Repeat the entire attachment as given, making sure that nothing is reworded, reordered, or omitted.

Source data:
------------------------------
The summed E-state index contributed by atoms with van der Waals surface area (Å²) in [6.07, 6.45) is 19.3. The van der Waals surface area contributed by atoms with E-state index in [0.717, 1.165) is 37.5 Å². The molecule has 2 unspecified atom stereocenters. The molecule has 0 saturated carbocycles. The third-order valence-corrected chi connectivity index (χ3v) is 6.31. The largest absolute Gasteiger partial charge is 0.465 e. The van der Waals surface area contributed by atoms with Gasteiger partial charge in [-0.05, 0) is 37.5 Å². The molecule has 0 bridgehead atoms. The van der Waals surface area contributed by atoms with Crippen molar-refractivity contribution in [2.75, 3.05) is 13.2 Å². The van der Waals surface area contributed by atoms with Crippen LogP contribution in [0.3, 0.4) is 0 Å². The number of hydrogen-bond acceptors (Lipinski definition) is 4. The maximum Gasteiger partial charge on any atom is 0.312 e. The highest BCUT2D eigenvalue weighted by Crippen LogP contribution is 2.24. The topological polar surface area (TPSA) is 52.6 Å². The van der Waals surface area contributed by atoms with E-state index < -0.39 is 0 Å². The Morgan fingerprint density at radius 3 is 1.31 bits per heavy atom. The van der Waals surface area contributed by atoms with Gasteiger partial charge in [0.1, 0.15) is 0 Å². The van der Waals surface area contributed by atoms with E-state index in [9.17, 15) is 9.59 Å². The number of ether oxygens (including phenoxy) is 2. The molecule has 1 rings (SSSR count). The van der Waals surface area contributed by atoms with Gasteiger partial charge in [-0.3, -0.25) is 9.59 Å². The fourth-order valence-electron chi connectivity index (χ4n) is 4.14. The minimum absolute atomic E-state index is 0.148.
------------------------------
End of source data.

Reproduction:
The summed E-state index contributed by atoms with van der Waals surface area (Å²) in [6.07, 6.45) is 19.3. The van der Waals surface area contributed by atoms with E-state index in [0.717, 1.165) is 37.5 Å². The molecule has 2 unspecified atom stereocenters. The molecule has 0 saturated carbocycles. The third-order valence-corrected chi connectivity index (χ3v) is 6.31. The largest absolute Gasteiger partial charge is 0.465 e. The van der Waals surface area contributed by atoms with Gasteiger partial charge in [-0.05, 0) is 37.5 Å². The molecule has 0 bridgehead atoms. The van der Waals surface area contributed by atoms with Crippen molar-refractivity contribution in [2.75, 3.05) is 13.2 Å². The van der Waals surface area contributed by atoms with Crippen LogP contribution in [0.3, 0.4) is 0 Å². The number of hydrogen-bond acceptors (Lipinski definition) is 4. The maximum Gasteiger partial charge on any atom is 0.312 e. The highest BCUT2D eigenvalue weighted by Crippen LogP contribution is 2.24. The topological polar surface area (TPSA) is 52.6 Å². The van der Waals surface area contributed by atoms with E-state index < -0.39 is 0 Å². The Morgan fingerprint density at radius 3 is 1.31 bits per heavy atom. The van der Waals surface area contributed by atoms with Gasteiger partial charge in [0.1, 0.15) is 0 Å². The van der Waals surface area contributed by atoms with E-state index in [9.17, 15) is 9.59 Å². The number of ether oxygens (including phenoxy) is 2. The molecule has 1 rings (SSSR count). The van der Waals surface area contributed by atoms with Gasteiger partial charge in [-0.3, -0.25) is 9.59 Å². The fourth-order valence-electron chi connectivity index (χ4n) is 4.14. The minimum absolute atomic E-state index is 0.148.